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Article from Bean's Trees and Shrubs Hardy in the British Isles
'Rosa macrophylla' from the website Trees and Shrubs Online (treesandshrubsonline.
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A shrub 8 to 12 ft high, with erect stems and arching branches, sometimes unarmed but usually furnished with straight prickles up to 1⁄2 in. long, more or less directed upwards, often paired at the nodes. Leaves up to 8 in. long, consisting of from five to eleven leaflets which are 1 to 21⁄2 in. long, elliptic, elliptic-oblong or elliptic-ovate, usually acute or acuminate at the apex, more rarely obtuse, glabrous above, usually downy and sometimes glandular beneath, toothed almost to the base, the teeth simple or compound, usually twenty or more on each side of the longest leaves. Stipules usually broad and often red-tinged. Flowers in June or July, 2 to 3 in. across, deep dog-rose pink or bluish pink, solitary, or more commonly, in bracted clusters of up to five. Pedicels and receptacles more or less glandular bristly. Sepals entire (very rarely with one or two lateral appendages), 1 to 11⁄2 in. long, expanding into a leafy tip, more or less glandular on the back. Stigmas woolly. Fruits flagon-shaped to roundish, up to 11⁄2 in. long, always with a more or less distinct neck at the apex, crowned by the persistent sepals.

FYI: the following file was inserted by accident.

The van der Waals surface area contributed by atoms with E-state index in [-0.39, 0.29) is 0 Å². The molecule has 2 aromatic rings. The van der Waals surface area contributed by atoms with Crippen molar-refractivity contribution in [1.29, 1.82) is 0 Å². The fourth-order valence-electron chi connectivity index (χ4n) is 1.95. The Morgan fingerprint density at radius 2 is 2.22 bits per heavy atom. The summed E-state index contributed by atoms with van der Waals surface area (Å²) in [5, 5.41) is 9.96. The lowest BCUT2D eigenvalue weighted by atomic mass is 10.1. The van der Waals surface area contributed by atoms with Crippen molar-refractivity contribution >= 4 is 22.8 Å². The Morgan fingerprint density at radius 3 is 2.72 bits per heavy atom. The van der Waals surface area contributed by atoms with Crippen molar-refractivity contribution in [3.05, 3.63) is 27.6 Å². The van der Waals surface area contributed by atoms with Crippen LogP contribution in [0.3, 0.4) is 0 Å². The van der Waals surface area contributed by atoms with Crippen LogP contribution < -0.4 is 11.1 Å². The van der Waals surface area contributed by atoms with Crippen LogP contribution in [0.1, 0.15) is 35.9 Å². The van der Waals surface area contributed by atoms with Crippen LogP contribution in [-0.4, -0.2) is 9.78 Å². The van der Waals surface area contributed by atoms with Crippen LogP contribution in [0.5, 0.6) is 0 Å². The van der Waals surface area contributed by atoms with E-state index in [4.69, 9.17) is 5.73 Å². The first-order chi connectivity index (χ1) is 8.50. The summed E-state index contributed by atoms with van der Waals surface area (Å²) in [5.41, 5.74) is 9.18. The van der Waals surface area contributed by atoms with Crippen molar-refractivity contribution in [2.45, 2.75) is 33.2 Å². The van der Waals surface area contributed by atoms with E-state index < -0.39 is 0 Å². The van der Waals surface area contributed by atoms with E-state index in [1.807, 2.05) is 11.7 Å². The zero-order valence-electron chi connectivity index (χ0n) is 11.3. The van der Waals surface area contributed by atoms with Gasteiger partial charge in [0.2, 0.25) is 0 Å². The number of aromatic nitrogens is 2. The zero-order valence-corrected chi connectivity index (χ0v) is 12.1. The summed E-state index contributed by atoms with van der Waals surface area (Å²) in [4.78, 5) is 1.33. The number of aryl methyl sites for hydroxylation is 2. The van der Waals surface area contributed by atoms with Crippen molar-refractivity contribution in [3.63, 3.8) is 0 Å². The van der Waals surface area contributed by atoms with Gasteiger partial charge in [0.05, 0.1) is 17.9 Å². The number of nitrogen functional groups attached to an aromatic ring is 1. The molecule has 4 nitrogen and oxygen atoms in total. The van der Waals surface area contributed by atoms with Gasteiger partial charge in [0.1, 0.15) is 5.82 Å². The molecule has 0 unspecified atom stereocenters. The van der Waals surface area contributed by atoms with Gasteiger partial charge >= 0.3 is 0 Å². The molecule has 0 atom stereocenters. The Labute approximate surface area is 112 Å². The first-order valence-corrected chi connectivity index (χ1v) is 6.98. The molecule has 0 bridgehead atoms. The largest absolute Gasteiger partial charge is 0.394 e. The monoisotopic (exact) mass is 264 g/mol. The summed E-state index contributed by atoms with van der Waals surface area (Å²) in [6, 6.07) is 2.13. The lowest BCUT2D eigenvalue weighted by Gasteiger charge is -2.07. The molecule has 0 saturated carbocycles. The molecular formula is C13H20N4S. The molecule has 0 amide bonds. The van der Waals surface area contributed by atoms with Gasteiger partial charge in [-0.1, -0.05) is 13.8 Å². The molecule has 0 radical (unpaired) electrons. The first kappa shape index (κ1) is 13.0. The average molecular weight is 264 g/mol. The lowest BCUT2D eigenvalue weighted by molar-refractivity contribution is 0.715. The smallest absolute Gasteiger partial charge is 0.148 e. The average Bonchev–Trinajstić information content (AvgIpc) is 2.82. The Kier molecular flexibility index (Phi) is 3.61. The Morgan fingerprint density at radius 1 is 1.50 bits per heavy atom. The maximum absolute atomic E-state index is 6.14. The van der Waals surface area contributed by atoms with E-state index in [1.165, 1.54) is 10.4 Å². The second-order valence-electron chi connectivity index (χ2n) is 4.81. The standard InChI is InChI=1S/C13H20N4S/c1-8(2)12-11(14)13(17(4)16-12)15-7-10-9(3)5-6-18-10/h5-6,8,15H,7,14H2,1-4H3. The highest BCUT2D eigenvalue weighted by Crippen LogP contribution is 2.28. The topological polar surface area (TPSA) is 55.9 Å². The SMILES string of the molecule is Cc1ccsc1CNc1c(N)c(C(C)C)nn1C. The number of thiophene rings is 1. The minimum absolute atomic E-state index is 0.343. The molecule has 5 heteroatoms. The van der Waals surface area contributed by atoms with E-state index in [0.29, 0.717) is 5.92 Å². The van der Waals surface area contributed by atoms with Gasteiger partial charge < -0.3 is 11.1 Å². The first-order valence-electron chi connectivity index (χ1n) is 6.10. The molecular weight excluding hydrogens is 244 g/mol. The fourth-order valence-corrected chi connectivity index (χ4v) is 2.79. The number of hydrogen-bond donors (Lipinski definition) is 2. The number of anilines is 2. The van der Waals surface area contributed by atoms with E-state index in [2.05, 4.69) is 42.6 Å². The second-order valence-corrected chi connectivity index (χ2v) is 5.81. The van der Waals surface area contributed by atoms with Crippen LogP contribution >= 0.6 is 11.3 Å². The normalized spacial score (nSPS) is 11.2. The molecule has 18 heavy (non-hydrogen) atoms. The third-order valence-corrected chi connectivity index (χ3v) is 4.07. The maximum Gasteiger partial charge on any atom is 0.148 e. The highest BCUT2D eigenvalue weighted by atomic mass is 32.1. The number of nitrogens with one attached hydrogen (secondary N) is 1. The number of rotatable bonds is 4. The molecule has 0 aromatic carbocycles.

Native of the Himalaya, with close relatives in China. This fine rose was introduced about 1818, and is among the handsomest of the genus in its fruits, which often hang in numerous clusters. In describing R. macrophylla, Lindley remarked on its similarity to the European R. pendulina (which he knew as R. alpina). In this century, Boulenger went so far as to make it no more than a variety of that species. The difference, according to him, is in average characters, R. macrophylla having the prickles usually twinned at the nodes (rarely so in R. pendulina), its leaflets somewhat longer, more frequently downy beneath, with more numerous teeth, and the inflorescence more frequently many-flowered.
Some of the roses of W. China are closely allied to R. macrophylla but in the present state of our knowledge it seems better to regard them as distinct species. See further under R. moyesii. The varieties of R. macrophylla named by Vilmorin from introductions by the French missionaries have been disposed of as follows: var. acicularis is transferred to R. davidii; var. rubrostaminea is, according to Rehder, a form of R. moyesii; var. crasseaculeata probably belongs to R. setipoda.